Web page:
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Honda Statement on 2017 Commerce, Justice, Science Appropriations bill

May 18, 2016
Press Release

Thank you, Mr. Chairman.

 

First I would like to say thank you to you and your staff.

 

You have been a good partner, and I look forward to continuing to work with you throughout this process.

 

I know that while we may have a difference of opinion on several issues, we do share a large number of priorities, and I look forward to continuing to work with you on these topics.

 

The topline CJS funding allocation in this bill is essentially flat from last year.  This allocation is inadequate to fund the many vitally important public investments covered by this subcommittee.

 

Before I get into that, first, let me stress how thankful I am for Chairman Culberson’s help in making sure many core programs were sufficiently funded in this bill. 

 

Let me take a moment to highlight a few of these critical programs that I am happy to see included in this bill.

 

I am happy that we were able to robustly support community-based solutions to the sexual assault kit backlog at $4 million above the President’s request.  This money will go a long way to help address the unacceptable backlog of processing of rape kits.

 

I am also thankful to see robust funding for the Victims of Trafficking Grant Program to help address the growing human trafficking problem our Nation faces.

 

The Federal Bureau of Investigation is funded above the President’s request, allowing more examiners for the National Background Check system for firearms purchases, as well as improvements to instant background checks.

 

The Office of the U.S. Trade Representative receives $15 million for the new Trade Enforcement Trust Fund that was authorized in trade legislation enacted last year. This money will help enable the protection of American companies and workers by enforcing the rules of our trade agreements.

 

I’m pleased that Drug Courts are funded at the requested level of $42 million. These alternative courts address the special needs of those with drug problems. This is especially important in light of our nation’s opioid epidemic, and I am thankful for our Chairman’s leadership.

 

Funding for the Pacific Coastal Salmon Recovery fund will help rebuild salmon populations along the West Coast and help ensure we maintain this important resource.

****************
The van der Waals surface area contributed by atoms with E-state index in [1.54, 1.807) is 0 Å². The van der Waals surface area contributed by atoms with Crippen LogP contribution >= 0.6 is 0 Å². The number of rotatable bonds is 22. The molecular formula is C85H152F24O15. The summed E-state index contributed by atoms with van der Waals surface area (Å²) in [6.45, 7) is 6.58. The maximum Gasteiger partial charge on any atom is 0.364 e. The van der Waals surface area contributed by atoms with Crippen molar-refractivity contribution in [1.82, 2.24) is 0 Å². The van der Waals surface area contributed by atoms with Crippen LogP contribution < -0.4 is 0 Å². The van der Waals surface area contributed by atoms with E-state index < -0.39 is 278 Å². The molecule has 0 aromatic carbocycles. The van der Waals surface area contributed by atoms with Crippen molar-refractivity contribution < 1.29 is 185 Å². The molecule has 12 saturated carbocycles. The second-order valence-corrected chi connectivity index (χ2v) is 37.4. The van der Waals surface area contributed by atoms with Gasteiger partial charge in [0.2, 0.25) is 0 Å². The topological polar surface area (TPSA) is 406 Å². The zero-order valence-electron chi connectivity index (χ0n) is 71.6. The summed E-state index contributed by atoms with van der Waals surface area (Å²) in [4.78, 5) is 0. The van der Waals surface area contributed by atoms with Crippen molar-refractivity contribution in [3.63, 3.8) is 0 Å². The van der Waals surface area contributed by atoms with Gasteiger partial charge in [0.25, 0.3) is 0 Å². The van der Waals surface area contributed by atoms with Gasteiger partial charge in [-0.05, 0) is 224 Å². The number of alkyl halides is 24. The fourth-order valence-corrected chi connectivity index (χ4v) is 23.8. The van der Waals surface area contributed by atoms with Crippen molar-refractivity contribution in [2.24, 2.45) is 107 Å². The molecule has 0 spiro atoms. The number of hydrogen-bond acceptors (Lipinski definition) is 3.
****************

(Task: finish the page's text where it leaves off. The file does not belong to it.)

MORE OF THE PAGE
I’m pleased that the bill will give USPTO access to all of the fees it collects during fiscal year 2017. This will allow the Silicon Valley office, along with USPTO offices across the country, to continue outreach to our nation’s leading inventors and to make it easier for them to protect their inventions.

 

Mr. Chairman, we both share a strong passion for the sciences, and I know you share my belief that providing robust funding to the sciences is critical for training our next generation of innovators and ensuring our competitiveness in the global economy.

 

Along this line, I am pleased that we are able to provide a healthy NASA topline at $19.5 billion and strong funding across many of the fields including science, aeronautics and human space exploration efforts.  Within this funding, it is important that we provide increases across all the fields and not just a few mission directorates or a few of the sciences.  It is also critical that we invest in maintenance and security for NASA’s aging infrastructure through a robust SSMS program.

 

Having robust aeronautics numbers will allow us to support the research needed to develop the next generation of aircraft to remain competitive in an increasingly flight dependent world.  This includes developing low boom supersonic jets, solar electric aircraft and developing super fuel efficient aircraft. 

 

I am frustrated that the bill funds the National Science Foundation at $158 million below the request.  This is a time where we need to be increasing, not decreasing, our investment in fundamental basic research that is the foundation for supporting an innovative and globally competitive economy.

 

Despite so many great programs being included in this bill, I am very disappointed that many other effective programs were not included or were underfunded.  These omissions are major issues and I am hopeful that we can work together and try to address them before this bill goes to the floor. 

 

I was very disappointed to see that one of my top priorities, the National Network for Manufacturing Innovation (NNMI) in NIST, received very little support in this bill.  Only $5 million was provided to oversee coordination of this network of industry-led innovation centers. 

 

Funding was not even included to continue the new open competition NNMI center that was funded in last year’s appropriations bill and is being selected in the coming months.  These extremely successful, industry supported and primarily industry funded innovation hubs are wonderful incubators that focus on developing and bringing to market the next generation of advanced manufacturing technologies.

 

This is a critical program and I am extremely disappointed that we could not support American manufacturing and industry and help ensure that the next ‘Silicon Valleys’ will be right here in the United States.